Aesop Rock – Spirit World Field Guide

Geez, I hope Aesop doesn’t read this review (fat chance) because I’m about to be a bit, uh, rude. Anyway, a good friend of mine by the name

3 years ago

Geez, I hope Aesop doesn’t read this review (fat chance) because I’m about to be a bit, uh, rude. Anyway, a good friend of mine by the name of John Paul Zigterman (one of the funniest people online) said that he couldn’t get into Aesop’s music because he seemed very full of himself (someone in the comments used the term “big ‘gifted kid’ energies”). He said, and I quote: “idk man, I just don’t really like aesop rock. seems like the kinda guy that invites people over to watch all the star wars films in canonical order” Honestly, the post and the subsequent comment opened my eyes a bit to my relationship with Aesop; after all, you can’t really deny the statements. A lot of Aesop Rock‘s appeal comes from his lyrical manipulation and unique flavor, coupled with a fascination with a very certain type of science fiction/horror mashup that’s created such things as Stranger Things.

While I’m not saying that this necessarily “””objectively””” bad, this sort of things exude a very specific sort of aesthetic, one which, to be honest, I don’t often enjoy. And yet, I enjoy Aesop Rock’s music, a lot, and his new album, Spirit World Field Guide, is no different. I ended up commenting the following: “That’s definitely him but he also makes fun of himself while doing so so he’s alright in my book”. I stand behind this statement as a good explanation of what makes Spirit World Field Guide work for me (and, when I think about it, the rest of his music). Aesop’s lyricism remains as self-confident and nerdy as always on this release but also employs plenty of self-deprecation to even things out, leaving us not only with fantastical landscapes but also deep emotional states and perspectives.

Oh, and the music fucking rules. Maybe I should have started there, actually: the production and composition of the instruments on this album is the best that Aesop Rock’s instrumentation has ever been. Just flip on tracks like “Boot Soup”, with its absolutely infectious groove section and weird synths, or “Coveralls” with its strange, futuristic sounds and beats or the big guitars of “Gauze”, and you’ll be hooked. It’s not just that these instruments make a great backdrop for Aesop Rock’s lyrics (which it does, as the aforementioned “Coveralls” will show you) but that it genuinely stands on its own. It’s a killer combo, ensuring that you’ll have plenty to sink into even when the initial “cool” factor of the album passes.

Which brings us full circle back to Aesop’s words on the album. Drawing cleverly on the concept of the album (a journey into a weird afterlife/ghost dimension/haunted forest), Aesop’s lyrics run from the fantastical (like the absolutely magical realist lands and journeys described on tracks like “Pizza Alley”) to explorations of the protagonist’s attitude to these weird situations. Of course, the fantastical events and the responses to them are not “the point”; these are all metaphors for general perspectives, worldviews, and reactions to the very weird “mundane” world and life we’re constantly surrounded by.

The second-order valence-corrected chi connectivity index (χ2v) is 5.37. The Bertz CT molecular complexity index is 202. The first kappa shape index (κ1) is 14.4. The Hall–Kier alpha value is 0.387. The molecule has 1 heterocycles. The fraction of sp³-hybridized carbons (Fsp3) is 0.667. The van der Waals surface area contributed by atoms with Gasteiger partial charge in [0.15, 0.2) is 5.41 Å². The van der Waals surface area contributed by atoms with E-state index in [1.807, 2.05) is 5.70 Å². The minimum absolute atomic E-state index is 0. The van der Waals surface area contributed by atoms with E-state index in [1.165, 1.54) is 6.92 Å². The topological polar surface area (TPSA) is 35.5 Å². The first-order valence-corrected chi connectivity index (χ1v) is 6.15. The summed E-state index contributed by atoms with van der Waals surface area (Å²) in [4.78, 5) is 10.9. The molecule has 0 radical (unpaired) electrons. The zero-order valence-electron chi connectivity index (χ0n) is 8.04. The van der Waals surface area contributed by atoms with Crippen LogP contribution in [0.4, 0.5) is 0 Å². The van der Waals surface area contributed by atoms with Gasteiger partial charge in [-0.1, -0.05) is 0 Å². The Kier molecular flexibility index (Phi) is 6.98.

Take “Dog At the Door” for example, one of the funnier tracks on the album. It describes a character being paranoid about every sound, imagining a mysterious “they” lying in wait, setting traps for it. This is one of the best examples of the self-deprecation on the album which makes it for me; the character (Aesop himself) makes fun of his own fears, constantly. Is it really a small animal outside or a multi-dimensional conspiracy designed to destroy him? The track leaves the answer ambiguous because the larger questions that hide behind it (does the universe revolve around us or is just random, to name one possible question) also have ambiguous answers “in real life”.

Put all of these different parts together and you get an incredibly rewarding album. With every release of this sort, you’ll find yourself diving into the lyrics, with the ultimate goal (at least for me) being to “figure out” what the artist is trying to tell you on each track. On Spirit World Field Guide, like on all good horror, the answer is subtle and complex. It can be read as just a narrative, as a metaphor or an analogy or even as auto-biography. When you add the excellent music to this complexity, introducing yet another in-road to experiencing the album, you get something truly special.

Spirit World Field Guide was released on November 13th. You can acquire it by lighting the appropriate number of candles on the night of the blood moon. Or, you know, click above to the project’s Bandcamp page.

Eden Kupermintz

Published 3 years ago